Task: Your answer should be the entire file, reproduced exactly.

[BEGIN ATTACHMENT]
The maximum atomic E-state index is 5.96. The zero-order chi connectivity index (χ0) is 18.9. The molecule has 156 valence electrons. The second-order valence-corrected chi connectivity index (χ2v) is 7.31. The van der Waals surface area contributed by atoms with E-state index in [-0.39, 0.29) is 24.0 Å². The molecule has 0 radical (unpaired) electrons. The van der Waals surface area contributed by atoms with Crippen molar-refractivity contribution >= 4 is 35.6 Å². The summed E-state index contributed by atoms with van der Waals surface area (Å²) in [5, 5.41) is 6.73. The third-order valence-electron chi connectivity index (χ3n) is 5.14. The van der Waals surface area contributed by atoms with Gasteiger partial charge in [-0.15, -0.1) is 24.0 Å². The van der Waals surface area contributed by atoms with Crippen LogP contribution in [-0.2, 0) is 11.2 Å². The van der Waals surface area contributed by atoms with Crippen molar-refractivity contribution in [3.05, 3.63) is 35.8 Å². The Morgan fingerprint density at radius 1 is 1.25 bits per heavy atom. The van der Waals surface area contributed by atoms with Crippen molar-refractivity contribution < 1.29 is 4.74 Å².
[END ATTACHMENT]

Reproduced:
The maximum atomic E-state index is 5.96. The zero-order chi connectivity index (χ0) is 18.9. The molecule has 156 valence electrons. The second-order valence-corrected chi connectivity index (χ2v) is 7.31. The van der Waals surface area contributed by atoms with E-state index in [-0.39, 0.29) is 24.0 Å². The molecule has 0 radical (unpaired) electrons. The van der Waals surface area contributed by atoms with Crippen molar-refractivity contribution >= 4 is 35.6 Å². The summed E-state index contributed by atoms with van der Waals surface area (Å²) in [5, 5.41) is 6.73. The third-order valence-electron chi connectivity index (χ3n) is 5.14. The van der Waals surface area contributed by atoms with Gasteiger partial charge in [-0.15, -0.1) is 24.0 Å². The van der Waals surface area contributed by atoms with Crippen LogP contribution in [-0.2, 0) is 11.2 Å². The van der Waals surface area contributed by atoms with Crippen molar-refractivity contribution in [3.05, 3.63) is 35.8 Å². The Morgan fingerprint density at radius 1 is 1.25 bits per heavy atom. The van der Waals surface area contributed by atoms with Crippen molar-refractivity contribution < 1.29 is 4.74 Å².